* Prime Minister says fund will present plan within 10 days
* Previous rescue efforts derailed by political backdrop
(Adds detail, background)
By Angel Krasimirov
SOFIA, Aug 20 An unidentified fund based in
Vienna has expressed interest in rescuing Bulgaria's Corporate
Commercial Bank (Corpbank) and will present its plan
within 10 days, Bulgaria's Prime Minister Georgi Bliznashki said
The fate of the country's fourth-largest lender has been in
limbo since June, when a run on deposits prompted the central
bank to seize control of Corpbank and close its operations,
sparking a banking crisis in the Balkan state.
The prospect of private backing would be welcomed by
Bulgarian authorities after rescue efforts by the central bank
and the former Socialist-led government were derailed by a lack
of political consensus in July.
The central bank ordered an audit of Corpbank's books, which
is due to be completed in October, but it remains unclear
whether the lender will be rescued or tipped into insolvency,
and to what extent its depositors and bondholders will be
Unable to access their deposits since the bank closed,
hundreds of angry customers staged protests in Sofia and other
towns and cities on Tuesday. Separately, a group of bondholders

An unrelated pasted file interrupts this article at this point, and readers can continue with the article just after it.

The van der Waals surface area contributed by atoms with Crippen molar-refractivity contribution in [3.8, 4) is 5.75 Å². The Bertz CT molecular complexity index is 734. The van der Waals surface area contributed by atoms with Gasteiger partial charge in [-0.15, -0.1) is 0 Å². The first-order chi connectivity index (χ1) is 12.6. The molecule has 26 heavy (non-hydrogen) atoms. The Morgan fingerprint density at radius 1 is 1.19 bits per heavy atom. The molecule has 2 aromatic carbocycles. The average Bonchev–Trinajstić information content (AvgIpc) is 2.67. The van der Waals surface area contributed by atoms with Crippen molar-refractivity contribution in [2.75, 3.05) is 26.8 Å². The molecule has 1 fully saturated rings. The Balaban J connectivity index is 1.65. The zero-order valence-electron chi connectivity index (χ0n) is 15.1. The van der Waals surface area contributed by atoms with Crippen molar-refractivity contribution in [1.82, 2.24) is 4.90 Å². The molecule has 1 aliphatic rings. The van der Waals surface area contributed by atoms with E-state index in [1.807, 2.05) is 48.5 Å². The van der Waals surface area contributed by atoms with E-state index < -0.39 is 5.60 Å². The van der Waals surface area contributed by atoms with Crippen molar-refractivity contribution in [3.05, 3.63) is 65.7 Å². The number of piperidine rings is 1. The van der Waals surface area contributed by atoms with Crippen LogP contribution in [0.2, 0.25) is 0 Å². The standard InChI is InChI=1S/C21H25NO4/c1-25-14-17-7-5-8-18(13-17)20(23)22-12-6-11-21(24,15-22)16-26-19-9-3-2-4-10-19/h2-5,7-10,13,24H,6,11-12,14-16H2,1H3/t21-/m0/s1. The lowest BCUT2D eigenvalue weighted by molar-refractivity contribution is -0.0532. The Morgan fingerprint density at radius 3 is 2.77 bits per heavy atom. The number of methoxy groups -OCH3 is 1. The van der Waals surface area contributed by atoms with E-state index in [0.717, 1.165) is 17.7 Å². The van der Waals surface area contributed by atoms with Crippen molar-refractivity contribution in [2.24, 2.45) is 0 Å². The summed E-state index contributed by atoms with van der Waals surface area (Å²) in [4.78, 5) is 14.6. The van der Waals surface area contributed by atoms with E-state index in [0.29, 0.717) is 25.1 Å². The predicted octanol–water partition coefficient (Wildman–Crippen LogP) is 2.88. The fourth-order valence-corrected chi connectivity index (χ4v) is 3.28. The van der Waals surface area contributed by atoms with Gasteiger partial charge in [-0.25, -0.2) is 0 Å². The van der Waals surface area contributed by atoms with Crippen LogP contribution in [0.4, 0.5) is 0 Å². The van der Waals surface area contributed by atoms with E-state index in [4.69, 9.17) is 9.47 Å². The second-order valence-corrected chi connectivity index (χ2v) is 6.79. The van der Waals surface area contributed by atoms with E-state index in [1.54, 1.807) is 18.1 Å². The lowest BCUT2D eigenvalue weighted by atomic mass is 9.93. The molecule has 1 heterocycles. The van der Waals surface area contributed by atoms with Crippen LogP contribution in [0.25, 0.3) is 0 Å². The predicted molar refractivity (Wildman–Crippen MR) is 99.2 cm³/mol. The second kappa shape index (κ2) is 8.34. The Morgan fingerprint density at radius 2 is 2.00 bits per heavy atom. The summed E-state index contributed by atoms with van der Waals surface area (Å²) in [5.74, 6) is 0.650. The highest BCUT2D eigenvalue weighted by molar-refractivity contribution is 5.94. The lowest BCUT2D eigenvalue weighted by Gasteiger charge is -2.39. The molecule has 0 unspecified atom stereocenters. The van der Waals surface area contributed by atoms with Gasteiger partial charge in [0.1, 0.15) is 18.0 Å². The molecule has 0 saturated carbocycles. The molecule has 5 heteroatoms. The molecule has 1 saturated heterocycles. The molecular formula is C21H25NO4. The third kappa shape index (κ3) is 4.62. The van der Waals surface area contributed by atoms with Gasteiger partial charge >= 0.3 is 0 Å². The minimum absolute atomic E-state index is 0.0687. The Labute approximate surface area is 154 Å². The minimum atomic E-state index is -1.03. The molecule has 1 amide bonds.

is contemplating legal action against the government.
"Yes, a fund based in Vienna showed interest in rescuing
Corpbank," Bliznashki told reporters. "Their representatives
will present a concrete plan within 10 days ... it's a ray of
hope, but we'll see."
A caretaker government appointed by the president took
charge of Bulgaria in early August and will govern the Balkan
state until elections in October. The current administration
does not have powers to raise new debt, making a state-funded
rescue of Corpbank unlikely until after the polls.
An Omani sovereign wealth fund, which owns 30 percent of
Corpbank, has also been in talks with Bulgarian authorities
about stabilising Corpbank. Interim Finance Minister Rumen
Porozhanov said at Wednesday's news conference that he had not
met with the Oman fund's representatives since taking office.
Clients unnerved by reports of alleged shady deals involving
Corpbank's main owner, Tsvetan Vassilev, withdrew more than a
fifth of deposits in a week-long run on the bank.
Vassilev, who was locked in a public feud with a rival at
the time of the run, has repeatedly denied any wrongdoing and
said the run was a plot hatched by his competitors. He has also
previously accused elements of Bulgaria's prosecution service of
plotting against him.
The early results of the Corpbank audit showed activities at
the lender "incompatible with the law and good banking
practices", the central bank said.
Bulgarian prosecutors have charged Vassilev with
embezzlement and said that an international warrant for his
arrest had been issued.
(Writing by Matthias Williams; Editing by David Goodman)